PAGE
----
It’s a familiar scene: you’re at dinner, perhaps with work colleagues or on a date with someone special. Maybe you’re enjoying a solo outing. In any case, the waiter approaches your table with the wine menu in hand. Dread sets in. You’re presented with a list that might as well be in Greek and, depending on the wines, very well could be.
But don’t sweat it. Wine lists are easy to navigate with a little know-how. We’ll walk you through the basics.
Restaurants mark up bottle prices. That’s a simple fact of life, but before you let that deter you, consider this: Those prices are inclusive of more than just what’s in the bottle. It includes your server’s wages, the light by which you’re reading the menu, and even the rent the restaurant pays to keep its doors open. With that in mind, it’s helpful to understand the pricing strategies influencing the numbers on the page.
Wines By The Glass
Can’t settle on a particular bottle? No problem. Almost all restaurants offer a selection of wines by the glass so you can enjoy more than one. Keep in mind that the by-the-glass price will be slightly more expensive than ordering the full bottle. This markup is usually around 20% or so.
Restaurants usually try to cover the cost of the bottle with the first glass sold. So, those by-the-glass prices usually correspond to the wholesale cost of the bottle. This is because, hypothetically, the restaurant might not sell the remainder of the bottle after it’s opened, which results in lost revenue.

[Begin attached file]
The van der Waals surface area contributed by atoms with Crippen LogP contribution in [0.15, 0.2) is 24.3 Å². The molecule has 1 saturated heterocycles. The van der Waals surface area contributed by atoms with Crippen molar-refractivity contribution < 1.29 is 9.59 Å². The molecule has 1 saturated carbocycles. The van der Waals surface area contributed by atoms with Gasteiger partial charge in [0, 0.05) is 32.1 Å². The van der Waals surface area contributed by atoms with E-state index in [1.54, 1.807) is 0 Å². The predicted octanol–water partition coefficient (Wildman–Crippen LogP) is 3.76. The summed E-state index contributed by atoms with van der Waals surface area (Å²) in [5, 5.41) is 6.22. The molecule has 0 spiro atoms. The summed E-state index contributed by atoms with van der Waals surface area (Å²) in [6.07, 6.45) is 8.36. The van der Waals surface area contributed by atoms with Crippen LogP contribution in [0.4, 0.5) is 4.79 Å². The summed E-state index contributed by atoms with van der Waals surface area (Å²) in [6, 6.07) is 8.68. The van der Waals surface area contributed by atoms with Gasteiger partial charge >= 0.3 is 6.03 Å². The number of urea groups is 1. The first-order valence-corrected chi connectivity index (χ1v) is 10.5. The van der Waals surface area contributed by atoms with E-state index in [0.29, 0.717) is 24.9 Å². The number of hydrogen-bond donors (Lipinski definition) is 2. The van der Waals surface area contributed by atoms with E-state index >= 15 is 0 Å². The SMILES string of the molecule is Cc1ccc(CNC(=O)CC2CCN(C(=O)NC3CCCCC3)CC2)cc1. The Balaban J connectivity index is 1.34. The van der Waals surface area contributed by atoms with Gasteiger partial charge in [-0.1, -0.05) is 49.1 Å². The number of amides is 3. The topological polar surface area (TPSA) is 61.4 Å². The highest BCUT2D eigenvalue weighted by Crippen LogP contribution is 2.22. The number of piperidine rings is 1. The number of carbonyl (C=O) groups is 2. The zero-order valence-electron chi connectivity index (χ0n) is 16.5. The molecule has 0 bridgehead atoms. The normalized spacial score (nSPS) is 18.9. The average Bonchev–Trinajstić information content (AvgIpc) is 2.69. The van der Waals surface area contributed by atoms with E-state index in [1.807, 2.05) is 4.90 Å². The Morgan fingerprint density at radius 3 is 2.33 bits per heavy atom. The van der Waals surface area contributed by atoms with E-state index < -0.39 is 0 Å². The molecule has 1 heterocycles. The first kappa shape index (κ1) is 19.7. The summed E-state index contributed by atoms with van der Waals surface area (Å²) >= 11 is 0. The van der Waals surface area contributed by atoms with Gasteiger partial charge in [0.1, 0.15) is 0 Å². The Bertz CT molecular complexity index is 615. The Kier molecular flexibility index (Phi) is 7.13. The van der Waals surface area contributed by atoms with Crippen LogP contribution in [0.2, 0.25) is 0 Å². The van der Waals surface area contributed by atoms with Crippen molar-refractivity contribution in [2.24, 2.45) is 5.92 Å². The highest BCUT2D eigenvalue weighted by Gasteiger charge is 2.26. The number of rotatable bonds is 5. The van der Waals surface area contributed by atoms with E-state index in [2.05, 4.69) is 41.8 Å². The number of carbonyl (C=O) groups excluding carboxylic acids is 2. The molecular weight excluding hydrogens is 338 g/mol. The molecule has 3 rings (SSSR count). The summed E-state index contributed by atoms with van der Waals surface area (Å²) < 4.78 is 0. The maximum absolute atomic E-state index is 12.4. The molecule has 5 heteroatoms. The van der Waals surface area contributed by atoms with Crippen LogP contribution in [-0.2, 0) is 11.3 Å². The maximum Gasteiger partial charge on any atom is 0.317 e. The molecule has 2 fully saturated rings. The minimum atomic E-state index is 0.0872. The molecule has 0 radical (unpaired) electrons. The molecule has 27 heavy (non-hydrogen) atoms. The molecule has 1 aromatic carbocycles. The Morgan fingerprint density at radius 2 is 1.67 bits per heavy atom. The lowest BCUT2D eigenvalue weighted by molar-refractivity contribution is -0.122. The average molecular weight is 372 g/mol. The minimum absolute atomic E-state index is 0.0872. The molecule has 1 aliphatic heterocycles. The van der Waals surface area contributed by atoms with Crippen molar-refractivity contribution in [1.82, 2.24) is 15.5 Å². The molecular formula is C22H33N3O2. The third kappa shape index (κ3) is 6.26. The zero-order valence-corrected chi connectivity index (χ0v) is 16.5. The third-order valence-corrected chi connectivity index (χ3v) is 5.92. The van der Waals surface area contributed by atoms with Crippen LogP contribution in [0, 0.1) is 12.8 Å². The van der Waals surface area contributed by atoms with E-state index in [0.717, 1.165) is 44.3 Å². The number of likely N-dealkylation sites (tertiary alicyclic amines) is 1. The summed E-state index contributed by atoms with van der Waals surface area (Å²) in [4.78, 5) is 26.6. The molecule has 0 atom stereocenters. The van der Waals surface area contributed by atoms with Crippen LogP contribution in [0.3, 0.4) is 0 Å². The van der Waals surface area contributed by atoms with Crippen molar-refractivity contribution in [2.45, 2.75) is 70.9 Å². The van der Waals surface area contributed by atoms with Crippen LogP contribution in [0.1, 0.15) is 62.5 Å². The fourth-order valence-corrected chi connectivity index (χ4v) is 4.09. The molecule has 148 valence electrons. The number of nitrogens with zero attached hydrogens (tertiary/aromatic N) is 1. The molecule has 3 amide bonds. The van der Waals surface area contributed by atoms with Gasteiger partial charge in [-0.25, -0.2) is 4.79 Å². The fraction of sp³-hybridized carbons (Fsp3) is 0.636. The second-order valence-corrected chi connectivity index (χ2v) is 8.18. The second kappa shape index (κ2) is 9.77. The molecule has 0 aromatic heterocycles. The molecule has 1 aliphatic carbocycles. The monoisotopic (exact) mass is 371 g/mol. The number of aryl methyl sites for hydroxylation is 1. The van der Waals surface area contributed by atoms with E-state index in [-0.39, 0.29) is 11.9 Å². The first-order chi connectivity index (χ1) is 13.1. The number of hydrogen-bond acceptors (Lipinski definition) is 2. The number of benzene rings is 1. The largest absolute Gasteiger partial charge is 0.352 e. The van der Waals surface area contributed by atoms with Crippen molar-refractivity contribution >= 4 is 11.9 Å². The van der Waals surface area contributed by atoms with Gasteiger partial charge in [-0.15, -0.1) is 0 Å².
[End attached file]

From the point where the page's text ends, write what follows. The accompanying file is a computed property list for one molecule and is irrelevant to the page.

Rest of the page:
The Second Cheapest Wine
Restaurants know many patrons are averse to ordering the least expensive glass on the list and will often opt for the second cheapest choice. The second cheapest wine by the glass is therefore often the most popular. Some eateries take this into account and price accordingly, or may even raise the price of what would have been their cheapest wine to maximize their profit per glass. This applies to bottles, too.
Note: The profit margin on expensive wines is thinner because people are already put off by the higher cost, keeping the markup minimal. That’s not the case with lower price-point wines. The businesses will play around a lot more with the prices on the bottom of their list to make a few extra dollars here and there.
These promotions are a great way to have a few glasses without breaking the bank. That being said, what’s actually offered offers interesting insights. Some places will offer a blanket discount like 30% off of a bottle, or a few dollars off the glass prices. However, if there are just a few select options provided, this can mean a few things:
The restaurant may have chosen their most popular selections to discount
They may have picked high-margin wines (which tend to be on the cheaper side)
The establishment may be trying to clear out their inventory
It’s good to remember that the wine on the happy hour menu is probably there for a reason.
The Waiter Is Your Friend
There’s always the occasional bad apple, but it’s almost never the case that a server is just trying to upsell you on a more expensive bottle or glass. They are there to answer any questions you may have and to help you find the right wine. Get comfortable talking to them about your preferences such as dry vs. sweet, fruity vs. earthy, and your budget. The wait staff wants you to have the best experience possible, and to come back. Don’t be shy about asking for their recommendations.
Now that you have the essentials nailed down, you can order with confidence the next time you’re out for a night on the town. Don’t overthink it—a glass of wine is supposed to be a relaxing experience, after all.